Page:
Author, Unplugged

While I was up in Canada taking care of my mother I was unable to be online – in a nutshell, there were no free wi-fi connections until I dashed down to Toronto for a few hours to visit the World’s Biggest Bookstore (another post there) and visited a Starbuck’s while waiting for a bus.


I thought I’d have a big problem staying offline for so long – my hubby, the Wookie, called every night to let me know what was in my inbox so I was sure to not miss anything important (like, say, cover art!) but there was no Twitter, no Facebook, no surfing da web or checking sales.

I didn’t miss it a bit.

Granted, I was busy taking care of family but even during the quiet times I’d curl up with my Nook and read – there was no big withdrawal symptoms where I ran around the neighborhood with my netbook, desperate for a connection. In fact, by the time I got back onto my bus headed to Buffalo and had access to the ‘Net (go Greyhound!) I really had no urge to do much else other than check my email and turn my netbook off.

Now that I’m back online I don’t know exactly how to feel. Sure, I love having my Twitter and Facebook back but it’s not the same. I’m loving the space between the pages, as it were.

We’ll see if I fall back into my old ways, spending more time Googling my books than writing the next one and fretting over Novelrank sales. But I’m hoping my imposed exile might just make me a better writer, even if it’s at the expense of my online activities.

I’ve read articles about teachers asking their students to go ‘Net-free for a week or two – do you think you could do it? Do you think anyone should?

*wanders off to make more tea*



4 thoughts on “Author, Unplugged

  1. Sometimes being free of distractions can be reinvigorating. It allows the mind to settle and focus in the quiet calm. That being said, I do not know if I could go net-free for a day or week or month. Honestly, I doubt that I would miss anything important coming my way. However, I would miss out on a lot of the conversations that go on. I am isolated by location from friends or like-minded individuals so I depend on the internet for that interaction.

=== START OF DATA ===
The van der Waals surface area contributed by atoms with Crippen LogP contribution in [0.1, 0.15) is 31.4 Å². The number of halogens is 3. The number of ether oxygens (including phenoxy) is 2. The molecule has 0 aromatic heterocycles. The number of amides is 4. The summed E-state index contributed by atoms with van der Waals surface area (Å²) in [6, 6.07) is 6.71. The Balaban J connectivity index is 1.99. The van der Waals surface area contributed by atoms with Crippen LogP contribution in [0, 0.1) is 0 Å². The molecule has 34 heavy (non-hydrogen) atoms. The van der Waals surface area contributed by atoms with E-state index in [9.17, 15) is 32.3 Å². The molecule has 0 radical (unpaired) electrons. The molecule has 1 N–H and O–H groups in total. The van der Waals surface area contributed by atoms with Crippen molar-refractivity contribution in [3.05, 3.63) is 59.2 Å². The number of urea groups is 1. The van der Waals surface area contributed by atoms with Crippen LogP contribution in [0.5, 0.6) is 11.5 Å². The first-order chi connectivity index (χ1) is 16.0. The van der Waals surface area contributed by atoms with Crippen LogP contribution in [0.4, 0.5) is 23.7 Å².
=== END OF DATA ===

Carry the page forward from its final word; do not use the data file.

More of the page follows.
• I was really surprised how easily I managed to unplug. I don’t have a smartphone so I didn’t have access to *anything* – but as long as I had my Nook I had some sort of distraction for the quiet times.

      i’m “out in the country” as well so I thought I’d go crazy without the ‘net – however, my mother’s apt. overlooking the “main drag” in her town so I watched people walk up and down the street, watched ambulances and fire trucks roll out from the nearby firehouse and just plain old people-watched. It was quite refreshing.

      Of course I’d have gone nuts without checking in each night to see if any important emails had come in – which I’m grateful to my hubby for doing. But it really struck home to me how much of the “social media networking” really isn’t part of my lifestyle. I like it, yes – but need it? Not so much now…

      However, I missed my Keurig something awful!


      • Good coffee, that would be worth a fair hike. Where I live is a river valley, and lots of wildlife to check out (birds mostly, the occasional bear.) I have shied away from social sites like Facebook for quite a while, but I contemplate their use if I ever manage to start publishing work as another means to reach out to readers. Though the argument could be made for keeping my ‘net footprint small, not diffused over a number of locations. Great post, Thanks!

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